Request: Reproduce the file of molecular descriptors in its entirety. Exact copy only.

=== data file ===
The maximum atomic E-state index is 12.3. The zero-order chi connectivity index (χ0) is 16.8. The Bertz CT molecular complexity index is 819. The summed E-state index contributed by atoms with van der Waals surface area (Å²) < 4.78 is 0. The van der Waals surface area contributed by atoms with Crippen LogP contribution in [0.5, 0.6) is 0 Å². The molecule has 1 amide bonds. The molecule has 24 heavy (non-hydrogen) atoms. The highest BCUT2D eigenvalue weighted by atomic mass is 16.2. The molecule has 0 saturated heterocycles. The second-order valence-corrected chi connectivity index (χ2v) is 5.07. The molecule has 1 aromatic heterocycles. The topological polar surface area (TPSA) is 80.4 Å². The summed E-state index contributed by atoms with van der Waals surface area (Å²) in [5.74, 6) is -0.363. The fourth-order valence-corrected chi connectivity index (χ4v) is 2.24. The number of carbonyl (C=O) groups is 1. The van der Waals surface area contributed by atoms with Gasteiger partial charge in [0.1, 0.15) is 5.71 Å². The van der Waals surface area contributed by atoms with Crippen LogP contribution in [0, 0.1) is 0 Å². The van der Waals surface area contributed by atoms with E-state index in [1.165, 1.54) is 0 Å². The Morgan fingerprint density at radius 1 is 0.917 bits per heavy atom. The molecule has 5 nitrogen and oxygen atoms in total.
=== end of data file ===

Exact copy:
The maximum atomic E-state index is 12.3. The zero-order chi connectivity index (χ0) is 16.8. The Bertz CT molecular complexity index is 819. The summed E-state index contributed by atoms with van der Waals surface area (Å²) < 4.78 is 0. The van der Waals surface area contributed by atoms with Crippen LogP contribution in [0.5, 0.6) is 0 Å². The molecule has 1 amide bonds. The molecule has 24 heavy (non-hydrogen) atoms. The highest BCUT2D eigenvalue weighted by atomic mass is 16.2. The molecule has 0 saturated heterocycles. The second-order valence-corrected chi connectivity index (χ2v) is 5.07. The molecule has 1 aromatic heterocycles. The topological polar surface area (TPSA) is 80.4 Å². The summed E-state index contributed by atoms with van der Waals surface area (Å²) in [5.74, 6) is -0.363. The fourth-order valence-corrected chi connectivity index (χ4v) is 2.24. The number of carbonyl (C=O) groups is 1. The van der Waals surface area contributed by atoms with Gasteiger partial charge in [0.1, 0.15) is 5.71 Å². The van der Waals surface area contributed by atoms with Crippen LogP contribution in [0, 0.1) is 0 Å². The van der Waals surface area contributed by atoms with E-state index in [1.165, 1.54) is 0 Å². The Morgan fingerprint density at radius 1 is 0.917 bits per heavy atom. The molecule has 5 nitrogen and oxygen atoms in total.